ETA: My new step mom came into his life around then, and I suspect she had a lot to do with it. She is a devout Christian, and a very strong woman who I respect greatly.

 

 

Your story warms all our hearts. As another poster stated, "I have to believe God changes people." I feel that way too.

 

On the other hand, when people claim God has changed them, I've learned that the proof is in the pudding. For all the "reformed" abusers I've encountered thus far, Christianity has merely been a new con game, and Christians have been a fresh supply of "suckers".

 

It's faith affirming to read of an exception.

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No, unfortunately, the means/ways of abuse may change as the children grow older. But there is still usually some form of abuse, though more subtle. It typically will gradually switch from severe physical or sexual abuse to less overt abuse such as emotional or mental abuse. This is particularly true in cases where a parent is the abuser.

 

On the other hand, the parent/abuser may not have the energy to abuse in the same ways as when they were younger as they age. That is another factor to consider.

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I'm not going to define what constitutes child abuse, other than if it causes physical or mental injury to a child, then it is child abuse.

 

Now my question: Do you know of a child abuser who changed to never abuse a child again? If so, what did they do to change?

 

Personally, I don't know anyone who stopped, if the child remained in their care(that doesn't seem like an appropriate word, does it?).

Two, my mother and her father, Mom was diagnosed with depression, but he found peace in another woman. Mom can still be mean and thoughtless, but she stopped using everything in arms reach to beat us with. He was an incredibly violent abuser. My mother still has bruises (where there was permanent damage). However, once he left my grandmother for "the other woman" he hung it up. His younger three children, from that second marraige, still don't believe what he put their older half siblings and my grandmother through.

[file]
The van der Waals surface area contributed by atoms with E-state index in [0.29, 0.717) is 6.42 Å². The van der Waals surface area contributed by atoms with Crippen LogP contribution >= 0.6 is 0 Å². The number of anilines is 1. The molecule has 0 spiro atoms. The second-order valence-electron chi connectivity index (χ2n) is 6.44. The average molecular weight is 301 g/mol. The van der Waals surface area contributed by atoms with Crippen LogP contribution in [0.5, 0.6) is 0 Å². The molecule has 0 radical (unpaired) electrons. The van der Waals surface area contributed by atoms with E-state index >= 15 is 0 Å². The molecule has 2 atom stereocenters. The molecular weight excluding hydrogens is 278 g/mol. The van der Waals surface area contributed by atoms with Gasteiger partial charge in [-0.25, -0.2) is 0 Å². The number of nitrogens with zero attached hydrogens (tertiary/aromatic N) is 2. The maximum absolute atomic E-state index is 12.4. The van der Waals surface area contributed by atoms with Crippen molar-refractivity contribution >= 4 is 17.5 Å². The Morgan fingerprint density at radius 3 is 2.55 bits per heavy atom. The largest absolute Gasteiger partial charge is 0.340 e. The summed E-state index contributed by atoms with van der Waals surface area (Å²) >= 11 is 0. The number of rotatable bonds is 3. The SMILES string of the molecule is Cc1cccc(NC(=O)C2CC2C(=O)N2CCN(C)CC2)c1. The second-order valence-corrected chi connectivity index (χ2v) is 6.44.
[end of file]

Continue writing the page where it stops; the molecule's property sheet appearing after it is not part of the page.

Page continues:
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Maybe. I'm not close enough to know anything for sure, but there was a woman who was physically & verbally abusing her children. When *she* got out of the abusive relationship she was in w/ her dh, she gradually changed. Eventually she remarried, & her new dh (from what I've been able to see over the last 30 yrs) has helped her to heal & become a better person. Not perfect by a far stretch, but a lot better.

 

Her children have never been able to forgive her, though. Their father, who physically & sexually abused them & then abandoned them? Sure. Their mother? Nope.

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Such a common phenomena (which is quite an oxymoron) -- but a typical outcome. :001_huh:

I think it's because the one that actually apologizes and shows they CAN change, leaves them with the question of... why did you do it at all?

 

My mother forgives her father (ETA, he completely denies any wrong doing), but she still blames my grandmother for having married him in the first place.

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Her children have never been able to forgive her, though. Their father, who physically & sexually abused them & then abandoned them? Sure. Their mother? Nope.

 

That, unfortunately, is really common. I think the problem is that while thier father did it, mom didn't stop it. And that hurts even more.

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I'm not going to define what constitutes child abuse, other than if it causes physical or mental injury to a child, then it is child abuse.